Senate confirms first black female librarian of Congress

Senate confirms first black female librarian of Congress
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The Senate on Wednesday approved Carla Hayden to be the next librarian of Congress, making her the first black woman to hold the job. 

Hayden was approved 74-18 in a vote that unexpectedly came to the floor Wednesday afternoon. A hold had reportedly been placed on her nomination that prevented it from moving by unanimous consent. 

Hayden is a veteran of the American Library Association (ALA) and the current chief executive of the Enoch Pratt Free Library in Baltimore.

Despite some Republican objections, Rules Committee Chairman Roy BluntRoy Dean BluntGOP senators introduce bill targeting Palestinian 'martyr payments' Senate leaders face pushback on tying debt fight to defense bill Senate eyes plan B amid defense bill standoff MORE (R-Mo.) said Hayden was "thoroughly vetted" and noted the committee spent more time reviewing her nomination than any of the past 13 librarians. 

Hayden was nominated to replace James Billington, whose final years were marked by criticism that the library's IT infrastructure was not up to par. Billington served for 28 years, which was seen as one reason why Congress recently reduced the term of the librarian to 10 years, instead of maintaining the previous unlimited appointment.


Maryland Sen. Barbara MikulskiBarbara Ann MikulskiTwo women could lead a powerful Senate spending panel for first time in history Harris invites every female senator to dinner next week Will the real Lee Hamiltons and Olympia Snowes please stand up? MORE (D) lauded Hayden, noting that she brought her Baltimore-based library "into the digital age."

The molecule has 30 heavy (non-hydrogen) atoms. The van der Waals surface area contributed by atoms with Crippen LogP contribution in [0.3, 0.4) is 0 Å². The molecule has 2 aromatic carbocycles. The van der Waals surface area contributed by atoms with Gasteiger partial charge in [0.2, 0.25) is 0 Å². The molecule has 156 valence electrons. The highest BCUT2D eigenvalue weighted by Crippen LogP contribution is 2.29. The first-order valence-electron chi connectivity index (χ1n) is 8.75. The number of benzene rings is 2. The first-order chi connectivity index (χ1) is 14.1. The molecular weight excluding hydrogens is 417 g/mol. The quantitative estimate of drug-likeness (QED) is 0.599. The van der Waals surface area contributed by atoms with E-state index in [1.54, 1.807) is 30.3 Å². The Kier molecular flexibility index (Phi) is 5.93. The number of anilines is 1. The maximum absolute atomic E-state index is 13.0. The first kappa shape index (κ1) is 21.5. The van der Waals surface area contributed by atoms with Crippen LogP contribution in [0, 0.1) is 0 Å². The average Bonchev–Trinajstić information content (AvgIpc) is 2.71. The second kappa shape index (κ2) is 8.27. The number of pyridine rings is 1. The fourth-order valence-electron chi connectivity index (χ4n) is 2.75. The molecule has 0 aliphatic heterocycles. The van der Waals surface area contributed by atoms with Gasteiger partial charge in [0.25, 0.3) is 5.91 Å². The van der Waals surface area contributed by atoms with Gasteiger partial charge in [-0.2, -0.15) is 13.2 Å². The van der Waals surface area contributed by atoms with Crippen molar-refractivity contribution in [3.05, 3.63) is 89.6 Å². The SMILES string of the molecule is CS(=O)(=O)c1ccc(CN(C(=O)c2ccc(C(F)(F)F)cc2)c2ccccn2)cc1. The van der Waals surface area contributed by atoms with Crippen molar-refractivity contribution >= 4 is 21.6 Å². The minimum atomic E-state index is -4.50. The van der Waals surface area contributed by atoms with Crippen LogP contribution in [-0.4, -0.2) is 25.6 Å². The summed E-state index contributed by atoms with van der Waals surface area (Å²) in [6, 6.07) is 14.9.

During her confirmation hearing, Hayden described technology modernization as one of the library's "biggest challenges."

All 18 votes against the nomination came from Republicans. The conservative group Heritage Action urged senators to vote no, saying Hayden has a record of liberal activism and that she is "unqualified" for the job. 

The conservative group has pressed Republicans to hold up all nonsecurity-related nominations with only six months left in President Obama's term. 

Opposition to Hayden centered on her previous stance against the Children's Internet Protection Act when she headed the American Library Association. The law requires publicly funded libraries to install internet content filters on computers used by the public.

The ALA challenged the law before Hayden took over because of concerns that the pornography filters would block out legitimate searches for other topics such as breast cancer. 

During her confirmation hearing, Hayden noted that technology has improved and filters are now more precise. She said libraries make sure to stress that pornography on public computers is barred and that "we do not support that in any shape or form."

Blunt defended her on Wednesday by saying she led the library association "not when they challenged the law but when they implemented the law."

During her confirmation, Hayden also answered a number of lingering questions about the library's role in managing the Copyright Office and her strong positions against bulk surveillance as head of the library association in the years after the Sept. 11, 2001, terrorist attacks.